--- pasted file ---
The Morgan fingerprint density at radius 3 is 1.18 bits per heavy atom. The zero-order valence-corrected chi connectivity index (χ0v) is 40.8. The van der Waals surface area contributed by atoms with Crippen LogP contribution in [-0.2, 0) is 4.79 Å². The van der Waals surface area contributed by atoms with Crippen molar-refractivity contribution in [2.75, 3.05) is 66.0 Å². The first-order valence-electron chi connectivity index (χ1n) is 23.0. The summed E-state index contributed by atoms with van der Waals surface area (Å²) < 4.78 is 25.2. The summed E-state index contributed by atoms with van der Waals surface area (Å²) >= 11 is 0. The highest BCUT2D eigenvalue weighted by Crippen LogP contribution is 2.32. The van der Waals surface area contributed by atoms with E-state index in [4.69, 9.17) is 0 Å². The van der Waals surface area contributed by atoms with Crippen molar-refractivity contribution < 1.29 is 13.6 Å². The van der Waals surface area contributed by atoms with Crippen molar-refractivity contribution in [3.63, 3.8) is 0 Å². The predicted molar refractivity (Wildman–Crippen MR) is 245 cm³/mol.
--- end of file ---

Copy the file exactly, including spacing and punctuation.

The Morgan fingerprint density at radius 3 is 1.18 bits per heavy atom. The zero-order valence-corrected chi connectivity index (χ0v) is 40.8. The van der Waals surface area contributed by atoms with Crippen LogP contribution in [-0.2, 0) is 4.79 Å². The van der Waals surface area contributed by atoms with Crippen molar-refractivity contribution in [2.75, 3.05) is 66.0 Å². The first-order valence-electron chi connectivity index (χ1n) is 23.0. The summed E-state index contributed by atoms with van der Waals surface area (Å²) < 4.78 is 25.2. The summed E-state index contributed by atoms with van der Waals surface area (Å²) >= 11 is 0. The highest BCUT2D eigenvalue weighted by Crippen LogP contribution is 2.32. The van der Waals surface area contributed by atoms with E-state index in [4.69, 9.17) is 0 Å². The van der Waals surface area contributed by atoms with Crippen molar-refractivity contribution < 1.29 is 13.6 Å². The van der Waals surface area contributed by atoms with Crippen molar-refractivity contribution in [3.63, 3.8) is 0 Å². The predicted molar refractivity (Wildman–Crippen MR) is 245 cm³/mol.